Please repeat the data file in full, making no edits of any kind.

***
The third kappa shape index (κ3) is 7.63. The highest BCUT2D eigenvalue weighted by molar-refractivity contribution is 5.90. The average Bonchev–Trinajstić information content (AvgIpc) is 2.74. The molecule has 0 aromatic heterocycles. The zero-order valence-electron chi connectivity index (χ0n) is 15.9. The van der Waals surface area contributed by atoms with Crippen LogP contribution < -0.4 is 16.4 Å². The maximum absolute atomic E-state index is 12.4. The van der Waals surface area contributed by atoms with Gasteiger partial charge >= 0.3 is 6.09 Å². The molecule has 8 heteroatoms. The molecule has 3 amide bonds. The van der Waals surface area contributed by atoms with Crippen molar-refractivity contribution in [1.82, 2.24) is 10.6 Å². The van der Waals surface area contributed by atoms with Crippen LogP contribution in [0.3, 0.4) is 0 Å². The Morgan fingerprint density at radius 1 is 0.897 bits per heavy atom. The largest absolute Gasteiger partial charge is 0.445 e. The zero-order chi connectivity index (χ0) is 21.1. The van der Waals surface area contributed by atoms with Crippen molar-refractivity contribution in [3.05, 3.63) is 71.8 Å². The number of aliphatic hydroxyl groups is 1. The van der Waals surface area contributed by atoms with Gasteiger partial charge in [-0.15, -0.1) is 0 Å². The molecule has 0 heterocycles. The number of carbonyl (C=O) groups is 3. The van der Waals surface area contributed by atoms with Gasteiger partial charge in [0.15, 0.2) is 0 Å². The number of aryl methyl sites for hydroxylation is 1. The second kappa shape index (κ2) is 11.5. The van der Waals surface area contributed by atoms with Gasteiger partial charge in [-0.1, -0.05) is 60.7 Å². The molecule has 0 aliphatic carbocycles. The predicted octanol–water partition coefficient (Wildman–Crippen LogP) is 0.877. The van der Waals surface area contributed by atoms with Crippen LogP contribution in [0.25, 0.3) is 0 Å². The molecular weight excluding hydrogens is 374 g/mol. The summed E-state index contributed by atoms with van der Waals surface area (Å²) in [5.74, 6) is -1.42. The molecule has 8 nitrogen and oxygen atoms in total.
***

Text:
The third kappa shape index (κ3) is 7.63. The highest BCUT2D eigenvalue weighted by molar-refractivity contribution is 5.90. The average Bonchev–Trinajstić information content (AvgIpc) is 2.74. The molecule has 0 aromatic heterocycles. The zero-order valence-electron chi connectivity index (χ0n) is 15.9. The van der Waals surface area contributed by atoms with Crippen LogP contribution < -0.4 is 16.4 Å². The maximum absolute atomic E-state index is 12.4. The van der Waals surface area contributed by atoms with Gasteiger partial charge >= 0.3 is 6.09 Å². The molecule has 8 heteroatoms. The molecule has 3 amide bonds. The van der Waals surface area contributed by atoms with Crippen molar-refractivity contribution in [1.82, 2.24) is 10.6 Å². The van der Waals surface area contributed by atoms with Crippen LogP contribution in [0.3, 0.4) is 0 Å². The Morgan fingerprint density at radius 1 is 0.897 bits per heavy atom. The largest absolute Gasteiger partial charge is 0.445 e. The zero-order chi connectivity index (χ0) is 21.1. The van der Waals surface area contributed by atoms with Crippen molar-refractivity contribution in [3.05, 3.63) is 71.8 Å². The number of aliphatic hydroxyl groups is 1. The van der Waals surface area contributed by atoms with Gasteiger partial charge in [-0.15, -0.1) is 0 Å². The molecule has 0 heterocycles. The number of carbonyl (C=O) groups is 3. The van der Waals surface area contributed by atoms with Gasteiger partial charge in [0.15, 0.2) is 0 Å². The number of aryl methyl sites for hydroxylation is 1. The second kappa shape index (κ2) is 11.5. The van der Waals surface area contributed by atoms with Gasteiger partial charge in [-0.1, -0.05) is 60.7 Å². The molecule has 0 aliphatic carbocycles. The predicted octanol–water partition coefficient (Wildman–Crippen LogP) is 0.877. The van der Waals surface area contributed by atoms with Crippen LogP contribution in [0.25, 0.3) is 0 Å². The molecular weight excluding hydrogens is 374 g/mol. The summed E-state index contributed by atoms with van der Waals surface area (Å²) in [5.74, 6) is -1.42. The molecule has 8 nitrogen and oxygen atoms in total.